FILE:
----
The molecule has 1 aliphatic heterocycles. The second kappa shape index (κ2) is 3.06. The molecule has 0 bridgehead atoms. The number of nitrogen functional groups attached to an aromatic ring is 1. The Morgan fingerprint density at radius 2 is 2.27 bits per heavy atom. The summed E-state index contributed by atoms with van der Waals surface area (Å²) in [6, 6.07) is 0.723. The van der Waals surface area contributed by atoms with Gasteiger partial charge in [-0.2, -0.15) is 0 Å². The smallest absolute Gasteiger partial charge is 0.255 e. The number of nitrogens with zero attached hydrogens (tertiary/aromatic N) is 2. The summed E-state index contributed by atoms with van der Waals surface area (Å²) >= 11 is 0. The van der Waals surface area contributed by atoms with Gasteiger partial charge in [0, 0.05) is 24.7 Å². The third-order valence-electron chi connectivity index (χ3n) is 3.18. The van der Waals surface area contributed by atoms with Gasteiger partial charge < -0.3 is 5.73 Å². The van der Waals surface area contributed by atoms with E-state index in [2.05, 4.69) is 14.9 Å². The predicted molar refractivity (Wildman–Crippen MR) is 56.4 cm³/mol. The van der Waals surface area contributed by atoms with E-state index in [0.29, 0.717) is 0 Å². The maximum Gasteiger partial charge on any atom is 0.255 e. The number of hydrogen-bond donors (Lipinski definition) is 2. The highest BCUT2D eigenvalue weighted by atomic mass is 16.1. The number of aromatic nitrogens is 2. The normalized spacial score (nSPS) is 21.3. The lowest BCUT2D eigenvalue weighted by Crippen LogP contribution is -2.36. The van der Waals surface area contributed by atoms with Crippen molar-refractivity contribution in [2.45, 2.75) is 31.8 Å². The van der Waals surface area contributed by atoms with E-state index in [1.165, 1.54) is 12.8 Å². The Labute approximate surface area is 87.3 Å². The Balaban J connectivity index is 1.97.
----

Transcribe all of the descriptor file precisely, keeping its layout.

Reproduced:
The molecule has 1 aliphatic heterocycles. The second kappa shape index (κ2) is 3.06. The molecule has 0 bridgehead atoms. The number of nitrogen functional groups attached to an aromatic ring is 1. The Morgan fingerprint density at radius 2 is 2.27 bits per heavy atom. The summed E-state index contributed by atoms with van der Waals surface area (Å²) in [6, 6.07) is 0.723. The van der Waals surface area contributed by atoms with Gasteiger partial charge in [-0.2, -0.15) is 0 Å². The smallest absolute Gasteiger partial charge is 0.255 e. The number of nitrogens with zero attached hydrogens (tertiary/aromatic N) is 2. The summed E-state index contributed by atoms with van der Waals surface area (Å²) >= 11 is 0. The van der Waals surface area contributed by atoms with Gasteiger partial charge in [0, 0.05) is 24.7 Å². The third-order valence-electron chi connectivity index (χ3n) is 3.18. The van der Waals surface area contributed by atoms with Gasteiger partial charge < -0.3 is 5.73 Å². The van der Waals surface area contributed by atoms with E-state index in [2.05, 4.69) is 14.9 Å². The predicted molar refractivity (Wildman–Crippen MR) is 56.4 cm³/mol. The van der Waals surface area contributed by atoms with E-state index in [0.29, 0.717) is 0 Å². The maximum Gasteiger partial charge on any atom is 0.255 e. The number of hydrogen-bond donors (Lipinski definition) is 2. The highest BCUT2D eigenvalue weighted by atomic mass is 16.1. The number of aromatic nitrogens is 2. The normalized spacial score (nSPS) is 21.3. The lowest BCUT2D eigenvalue weighted by Crippen LogP contribution is -2.36. The van der Waals surface area contributed by atoms with Crippen molar-refractivity contribution in [2.45, 2.75) is 31.8 Å². The van der Waals surface area contributed by atoms with E-state index in [1.165, 1.54) is 12.8 Å². The Labute approximate surface area is 87.3 Å². The Balaban J connectivity index is 1.97.